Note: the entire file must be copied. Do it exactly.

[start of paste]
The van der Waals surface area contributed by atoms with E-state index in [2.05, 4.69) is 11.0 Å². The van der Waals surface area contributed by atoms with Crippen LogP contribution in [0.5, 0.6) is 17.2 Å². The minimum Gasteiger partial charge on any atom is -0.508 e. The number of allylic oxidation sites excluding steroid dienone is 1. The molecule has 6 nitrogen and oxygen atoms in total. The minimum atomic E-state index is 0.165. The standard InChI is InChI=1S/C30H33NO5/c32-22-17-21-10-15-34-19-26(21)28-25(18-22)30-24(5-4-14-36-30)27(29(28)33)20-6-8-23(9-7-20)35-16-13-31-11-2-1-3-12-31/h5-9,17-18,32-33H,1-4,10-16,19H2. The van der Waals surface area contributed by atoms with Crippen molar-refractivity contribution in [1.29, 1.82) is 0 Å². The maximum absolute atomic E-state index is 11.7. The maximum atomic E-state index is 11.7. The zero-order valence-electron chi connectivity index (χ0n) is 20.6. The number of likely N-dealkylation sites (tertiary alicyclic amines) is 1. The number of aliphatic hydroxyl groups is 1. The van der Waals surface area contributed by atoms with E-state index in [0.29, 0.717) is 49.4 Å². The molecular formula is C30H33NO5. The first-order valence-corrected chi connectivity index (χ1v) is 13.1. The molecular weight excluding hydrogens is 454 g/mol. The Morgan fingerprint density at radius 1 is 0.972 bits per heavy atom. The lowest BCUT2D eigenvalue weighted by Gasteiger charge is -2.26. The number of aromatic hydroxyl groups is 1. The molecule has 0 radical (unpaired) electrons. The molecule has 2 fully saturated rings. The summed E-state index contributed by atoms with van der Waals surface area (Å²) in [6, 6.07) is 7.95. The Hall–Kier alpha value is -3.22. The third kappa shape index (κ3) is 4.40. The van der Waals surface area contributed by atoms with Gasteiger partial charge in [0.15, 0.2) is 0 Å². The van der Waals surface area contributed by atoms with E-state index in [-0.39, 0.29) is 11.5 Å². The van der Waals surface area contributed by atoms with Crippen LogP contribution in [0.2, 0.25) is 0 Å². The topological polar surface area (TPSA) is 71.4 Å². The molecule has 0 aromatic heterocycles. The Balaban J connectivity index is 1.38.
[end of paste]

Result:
The van der Waals surface area contributed by atoms with E-state index in [2.05, 4.69) is 11.0 Å². The van der Waals surface area contributed by atoms with Crippen LogP contribution in [0.5, 0.6) is 17.2 Å². The minimum Gasteiger partial charge on any atom is -0.508 e. The number of allylic oxidation sites excluding steroid dienone is 1. The molecule has 6 nitrogen and oxygen atoms in total. The minimum atomic E-state index is 0.165. The standard InChI is InChI=1S/C30H33NO5/c32-22-17-21-10-15-34-19-26(21)28-25(18-22)30-24(5-4-14-36-30)27(29(28)33)20-6-8-23(9-7-20)35-16-13-31-11-2-1-3-12-31/h5-9,17-18,32-33H,1-4,10-16,19H2. The van der Waals surface area contributed by atoms with Crippen molar-refractivity contribution in [1.29, 1.82) is 0 Å². The maximum absolute atomic E-state index is 11.7. The maximum atomic E-state index is 11.7. The zero-order valence-electron chi connectivity index (χ0n) is 20.6. The number of likely N-dealkylation sites (tertiary alicyclic amines) is 1. The number of aliphatic hydroxyl groups is 1. The van der Waals surface area contributed by atoms with E-state index in [0.29, 0.717) is 49.4 Å². The molecular formula is C30H33NO5. The first-order valence-corrected chi connectivity index (χ1v) is 13.1. The molecular weight excluding hydrogens is 454 g/mol. The Morgan fingerprint density at radius 1 is 0.972 bits per heavy atom. The lowest BCUT2D eigenvalue weighted by Gasteiger charge is -2.26. The number of aromatic hydroxyl groups is 1. The molecule has 0 radical (unpaired) electrons. The molecule has 2 fully saturated rings. The summed E-state index contributed by atoms with van der Waals surface area (Å²) in [6, 6.07) is 7.95. The Hall–Kier alpha value is -3.22. The third kappa shape index (κ3) is 4.40. The van der Waals surface area contributed by atoms with Gasteiger partial charge in [0.15, 0.2) is 0 Å². The van der Waals surface area contributed by atoms with E-state index in [-0.39, 0.29) is 11.5 Å². The van der Waals surface area contributed by atoms with Crippen LogP contribution in [0.2, 0.25) is 0 Å². The topological polar surface area (TPSA) is 71.4 Å². The molecule has 0 aromatic heterocycles. The Balaban J connectivity index is 1.38.